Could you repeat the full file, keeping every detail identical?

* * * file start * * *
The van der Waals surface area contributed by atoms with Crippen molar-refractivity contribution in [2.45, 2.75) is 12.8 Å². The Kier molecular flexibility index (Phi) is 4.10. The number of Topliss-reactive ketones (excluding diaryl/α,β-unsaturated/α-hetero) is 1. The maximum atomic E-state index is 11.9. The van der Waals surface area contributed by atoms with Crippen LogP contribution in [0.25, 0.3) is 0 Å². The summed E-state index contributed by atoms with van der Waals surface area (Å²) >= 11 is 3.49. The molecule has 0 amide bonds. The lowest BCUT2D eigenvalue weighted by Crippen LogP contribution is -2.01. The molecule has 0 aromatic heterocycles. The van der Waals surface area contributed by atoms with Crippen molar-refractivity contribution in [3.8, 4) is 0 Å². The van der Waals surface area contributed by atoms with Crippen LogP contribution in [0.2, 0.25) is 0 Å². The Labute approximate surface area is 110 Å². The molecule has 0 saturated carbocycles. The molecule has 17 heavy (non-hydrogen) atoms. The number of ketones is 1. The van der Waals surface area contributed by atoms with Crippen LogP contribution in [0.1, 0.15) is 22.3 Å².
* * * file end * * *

The van der Waals surface area contributed by atoms with Crippen molar-refractivity contribution in [2.45, 2.75) is 12.8 Å². The Kier molecular flexibility index (Phi) is 4.10. The number of Topliss-reactive ketones (excluding diaryl/α,β-unsaturated/α-hetero) is 1. The maximum atomic E-state index is 11.9. The van der Waals surface area contributed by atoms with Crippen LogP contribution in [0.25, 0.3) is 0 Å². The summed E-state index contributed by atoms with van der Waals surface area (Å²) >= 11 is 3.49. The molecule has 0 amide bonds. The lowest BCUT2D eigenvalue weighted by Crippen LogP contribution is -2.01. The molecule has 0 aromatic heterocycles. The van der Waals surface area contributed by atoms with Crippen molar-refractivity contribution in [3.8, 4) is 0 Å². The van der Waals surface area contributed by atoms with Crippen LogP contribution in [0.2, 0.25) is 0 Å². The Labute approximate surface area is 110 Å². The molecule has 0 saturated carbocycles. The molecule has 17 heavy (non-hydrogen) atoms. The number of ketones is 1. The van der Waals surface area contributed by atoms with Crippen LogP contribution in [0.1, 0.15) is 22.3 Å².